Autumn has always been my favorite season – the crisp air, the colorful changing of the leaves (not raking them, of course), and the spirit that seems to positively reverberate as we near Thanksgiving. Since it is a non-denominational holiday, it always makes me grateful, particularly for friends.
As an only child I learned at an early age the value of friendship. Let’s face it, without the benefit of brothers or sisters if you’re not nice, willing to listen, and fun (at least to some degree), no one wants to hang around with you. As adolescents, we tend to choose friends with similar interests — sports, school activities, youth organizations, church groups, etc., and this trend sometimes carries over for the rest of our lives. We befriend individuals we see on a regular basis because we share some common denominator.
However, often as we move through life we shed friends, whether that be out of necessity or intentionally. A few of these once-valued individuals are replaced with others who may be more easily accessible, share new interests, can advance our careers, or even simply those who get along with our spouses or children — it’s just easier.
In contrast to this pattern, I’d like to suggest a line from a song that used to be sung at the end of every meeting of the Brownies (or, was it Girl Scouts? — so long ago, sorry!). “Make new friends, but keep the old — one is silver and the other gold”. Granted, as we have all come to know, this is easier said than done.
A Friendly Reminder
Numerous articles have been written, mostly by psychologists, about the importance of friendship. It offers a lot of benefits.
- A lower stress level (this was discovered in a study at the University of Michigan; lead author, Stephanie Brown, PhD at Stony Brook University’s Renaissance School of Medicine)
- A higher average cognitive performance (Northwestern University’s Amanda Cook Maher, PhD, can be credited with this finding)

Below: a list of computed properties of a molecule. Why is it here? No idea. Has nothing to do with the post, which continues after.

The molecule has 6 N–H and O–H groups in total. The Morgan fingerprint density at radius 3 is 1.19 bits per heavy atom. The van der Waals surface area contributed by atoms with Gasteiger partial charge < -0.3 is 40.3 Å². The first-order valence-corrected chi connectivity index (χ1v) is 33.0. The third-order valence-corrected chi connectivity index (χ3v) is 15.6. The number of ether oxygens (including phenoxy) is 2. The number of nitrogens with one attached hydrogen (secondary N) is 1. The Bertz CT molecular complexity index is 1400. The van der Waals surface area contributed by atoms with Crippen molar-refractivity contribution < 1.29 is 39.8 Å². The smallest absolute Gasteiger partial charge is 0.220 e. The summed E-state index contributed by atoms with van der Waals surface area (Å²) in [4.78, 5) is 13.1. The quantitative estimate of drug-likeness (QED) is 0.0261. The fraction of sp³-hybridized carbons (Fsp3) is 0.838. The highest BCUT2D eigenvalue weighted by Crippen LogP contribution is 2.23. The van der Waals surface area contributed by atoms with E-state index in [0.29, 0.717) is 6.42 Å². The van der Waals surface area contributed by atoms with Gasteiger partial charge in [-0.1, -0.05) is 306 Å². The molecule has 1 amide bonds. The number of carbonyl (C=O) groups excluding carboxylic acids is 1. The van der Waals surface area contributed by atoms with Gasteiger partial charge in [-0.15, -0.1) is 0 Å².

- A longer life (Nancy Freeborne, of George Mason University contributed this bullet point)
- A healthier lifestyle (kudos to Jenna Glover, PhD, at Children’s Hospital in Colorado for this result)
- A higher-ranking leadership position or more successful career (again, Jenna Glover).
Obviously, having friends and being a good friend are both important to success in life but perhaps the Beatles said it best: “I get by with a little help from my friends.”
‘Thank you for Being a Friend’
According to psychologists, the eight crucial factors to being a good friend are simple: Priority, self-disclosure, touch, affection, loyalty, independence, acceptance, and willingness to change. Please note, in this case we’re not referring to someone who has faithful Facebook friends or someone who connects on LinkedIn when they need a job. No, rather these are true friends — those who can stand the test of time.
Having recently celebrated a milestone birthday (translation: getting old) my husband suggested a party. “You know Karen, what about 10 or so friends?” I laughed – 10, really? Not possible. I invited 30 friends. Much to my husband’s chagrin and my delight, 26 responded, “yes.” The evening easily ranked as one of the best experiences of my life, watching as bonds that had been established, cultivated, and nurtured were still intact. The connections were meaningful and real. It struck me that having friends from various facets of life really tells your own unique story, they are your memory keepers. They are also the family members that you choose — those for whom to give thanks, especially during this season of thanks .
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